Ethanol and higher food costs

America’s great drought, although bad in many ways, may have a positive outcome. It may force policy makers and others to debate and finally come to a levelheaded decision on the use of food crops for fuel in our cars, and end the debacle that is raising food prices globally.

Public relations of high-fructose corn syrup

I realize that’s asking much out of American politicians and bureaucrats, but it needs to be done. The indication that food prices are rising globally because of America’s decision to use corn and other food staples as a fuel additive in American automobiles is nothing new, and it’s going to be continually fueled as proponents push for cleaner sources of energy.

Arguing for clean air is easy. Nobody wants to breathe polluted air. Nevertheless, the consequences of pushing too fast for untested forms of cleaner energy are not wise. Remember the MTBE debacle and the literal mess it caused?

“But corn is natural,” people argue. Yes, and it’s also a food staple for humans in much of the world. It’s also an ingredient in a large percentage of the food we buy here in America, not to mention a key ingredient for the feed used by animal agriculture.

A bit of history

As part of the 1990 Clean Air Act passed by Congress, reformulated gasoline was mandated to achieve smog reduction across the nation. In this mad dash for cleaner air, MTBE (methyl tertiary-butyl ether) began to be pushed in higher quantities in our gasoline. According to the EPA, MTBE was introduced in 1979 as a means of replacing lead in gasoline. Its purpose was to eliminate the knocking or pinging in gasoline engines that were now forced to use unleaded gasoline.

Fast forward a number of years and it was discovered that MTBE was responsible for polluting drinking water sources. Still, according to the EPA, no national standard has been set for MTBE in drinking water.

Agriculture’s role

I recall several years ago there was a big push in California to build ethanol plants because, as it was being discovered and touted, American corn was an excellent alternative to MTBE and a great way to reduce America’s dependence on foreign oil. The buzz at the time was that corn ethanol was going to save the world from MTBE and help fulfill tenets of the 1990 Clean Air Act. As with all so-called good intentions came the unintended consequences of higher food prices and higher animal feed prices as corn was diverted from human and animal consumption to fuel consumption in automobiles.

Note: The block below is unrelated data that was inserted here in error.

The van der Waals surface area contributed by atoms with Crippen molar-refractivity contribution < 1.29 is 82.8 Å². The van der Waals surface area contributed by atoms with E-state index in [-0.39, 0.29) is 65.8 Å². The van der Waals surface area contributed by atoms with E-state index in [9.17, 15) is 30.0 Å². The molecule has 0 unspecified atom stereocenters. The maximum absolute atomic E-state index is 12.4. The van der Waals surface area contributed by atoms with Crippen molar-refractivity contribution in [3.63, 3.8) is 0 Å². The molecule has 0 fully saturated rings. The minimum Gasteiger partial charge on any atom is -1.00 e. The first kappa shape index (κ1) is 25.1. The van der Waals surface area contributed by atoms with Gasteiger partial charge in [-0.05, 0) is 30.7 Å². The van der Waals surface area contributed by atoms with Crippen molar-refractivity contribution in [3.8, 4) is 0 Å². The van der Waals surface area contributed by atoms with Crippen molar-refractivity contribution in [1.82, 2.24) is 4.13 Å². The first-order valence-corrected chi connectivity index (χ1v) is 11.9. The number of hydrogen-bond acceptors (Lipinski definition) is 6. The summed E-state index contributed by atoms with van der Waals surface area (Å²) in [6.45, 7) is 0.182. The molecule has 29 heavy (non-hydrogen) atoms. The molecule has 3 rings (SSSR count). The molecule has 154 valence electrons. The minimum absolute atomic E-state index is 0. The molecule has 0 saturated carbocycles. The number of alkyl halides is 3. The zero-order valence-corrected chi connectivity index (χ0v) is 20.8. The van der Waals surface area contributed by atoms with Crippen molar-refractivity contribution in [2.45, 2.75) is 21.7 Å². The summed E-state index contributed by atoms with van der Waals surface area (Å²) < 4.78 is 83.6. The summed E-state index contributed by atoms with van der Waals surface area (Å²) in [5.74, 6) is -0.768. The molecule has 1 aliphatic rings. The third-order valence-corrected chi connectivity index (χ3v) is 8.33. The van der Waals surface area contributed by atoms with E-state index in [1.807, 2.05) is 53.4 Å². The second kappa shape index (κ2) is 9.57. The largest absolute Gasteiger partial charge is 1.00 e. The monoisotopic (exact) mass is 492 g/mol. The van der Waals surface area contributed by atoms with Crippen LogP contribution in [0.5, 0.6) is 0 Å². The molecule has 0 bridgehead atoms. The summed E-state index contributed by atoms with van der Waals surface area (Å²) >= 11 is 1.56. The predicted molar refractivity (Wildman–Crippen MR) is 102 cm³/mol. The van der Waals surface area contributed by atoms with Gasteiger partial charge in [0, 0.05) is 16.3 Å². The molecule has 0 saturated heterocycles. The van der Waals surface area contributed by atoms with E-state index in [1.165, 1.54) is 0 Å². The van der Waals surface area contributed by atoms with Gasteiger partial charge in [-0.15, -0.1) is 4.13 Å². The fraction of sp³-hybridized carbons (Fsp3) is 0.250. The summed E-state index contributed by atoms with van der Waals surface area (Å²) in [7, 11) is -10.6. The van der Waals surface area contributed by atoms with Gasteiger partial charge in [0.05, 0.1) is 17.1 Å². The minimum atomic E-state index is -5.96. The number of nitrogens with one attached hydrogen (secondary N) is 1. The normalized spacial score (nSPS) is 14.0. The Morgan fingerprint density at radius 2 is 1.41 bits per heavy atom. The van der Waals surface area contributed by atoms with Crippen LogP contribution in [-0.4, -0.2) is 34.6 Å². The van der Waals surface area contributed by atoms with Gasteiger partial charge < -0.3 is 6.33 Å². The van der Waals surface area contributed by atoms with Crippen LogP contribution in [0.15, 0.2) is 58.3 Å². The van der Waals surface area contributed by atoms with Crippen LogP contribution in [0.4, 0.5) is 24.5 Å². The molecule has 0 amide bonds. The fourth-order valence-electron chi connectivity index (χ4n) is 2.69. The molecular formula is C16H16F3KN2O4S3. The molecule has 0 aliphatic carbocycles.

“Currently over 40 percent of the United States corn crop is being sent to ethanol producers, which is over half of what is used for livestock feed. Whereas farmers have enjoyed years of propped up corn prices, the march to burn more corn for fuel puts livestock producers in a pinch.” ~ Excerpt from  Washington Examiner commentary

What happened in the ensuing years was almost predictable. While investors were sadly discovering that ethanol production was not economically viable to stand on its own, taxpayers were being bilked by the government to subsidize this failing new industry.

Story after story in the media began to highlight the economic failure of ethanol as a profitable fuel source. While the mandated sales of corn was a sure-thing for some farmers, nobody else was singing the praises of this from an economic standpoint.

Consumers hit the hardest

Common economic sense suggests that when a commodity becomes more attractive to a wider audience and thus more in demand, its price will increase accordingly. Such has been the case for corn, even though American farmers have attempted to cash in by planting more acres of corn. As seen in California, dairy farmers  were forced to grow more corn to feed their cattle in an attempt to avoid the increased cost of corn on the open market. I witnessed this in Central California as plots of land typically planted in cotton every year were suddenly growing corn instead.

As recent as this week, the United Nations purportedly jumped on the band wagon, calling on the United States to cut its ethanol mandates because of the detrimental impacts its having on corn and food prices globally. Livestock producers in the United States have made a similar plea.

As with many “good things” there are unintended consequences that must be weighed in the decision making process. Such is the case with America’s move to using corn for fuel additives. As an aside, America has no shortage of oil-based reserves within its borders and otherwise at its disposal.

It’s time that America’s decision to use corn and other crops for fuel additives be reversed and America’s food production be utilized to do what it does best — feed humans around the world and provide an inexpensive means of feeding the livestock that we likewise rely upon to feed ourselves and our neighbors around the globe.

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